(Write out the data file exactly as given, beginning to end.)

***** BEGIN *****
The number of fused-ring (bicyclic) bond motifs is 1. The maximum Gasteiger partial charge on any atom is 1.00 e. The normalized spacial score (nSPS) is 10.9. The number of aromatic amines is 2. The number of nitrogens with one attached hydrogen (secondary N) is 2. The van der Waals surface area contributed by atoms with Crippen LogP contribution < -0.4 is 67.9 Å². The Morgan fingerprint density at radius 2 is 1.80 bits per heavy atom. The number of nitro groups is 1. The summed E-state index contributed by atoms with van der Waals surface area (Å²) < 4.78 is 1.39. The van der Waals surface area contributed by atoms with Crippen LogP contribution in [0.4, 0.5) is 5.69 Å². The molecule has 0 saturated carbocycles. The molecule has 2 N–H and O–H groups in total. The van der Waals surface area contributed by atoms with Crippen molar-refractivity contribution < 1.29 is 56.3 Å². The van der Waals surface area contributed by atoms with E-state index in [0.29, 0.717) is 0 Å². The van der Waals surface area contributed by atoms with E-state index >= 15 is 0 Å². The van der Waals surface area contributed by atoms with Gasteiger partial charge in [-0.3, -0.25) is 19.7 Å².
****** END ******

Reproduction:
The number of fused-ring (bicyclic) bond motifs is 1. The maximum Gasteiger partial charge on any atom is 1.00 e. The normalized spacial score (nSPS) is 10.9. The number of aromatic amines is 2. The number of nitrogens with one attached hydrogen (secondary N) is 2. The van der Waals surface area contributed by atoms with Crippen LogP contribution < -0.4 is 67.9 Å². The Morgan fingerprint density at radius 2 is 1.80 bits per heavy atom. The number of nitro groups is 1. The summed E-state index contributed by atoms with van der Waals surface area (Å²) < 4.78 is 1.39. The van der Waals surface area contributed by atoms with Crippen LogP contribution in [0.4, 0.5) is 5.69 Å². The molecule has 0 saturated carbocycles. The molecule has 2 N–H and O–H groups in total. The van der Waals surface area contributed by atoms with Crippen molar-refractivity contribution < 1.29 is 56.3 Å². The van der Waals surface area contributed by atoms with E-state index in [0.29, 0.717) is 0 Å². The van der Waals surface area contributed by atoms with E-state index >= 15 is 0 Å². The van der Waals surface area contributed by atoms with Gasteiger partial charge in [-0.3, -0.25) is 19.7 Å².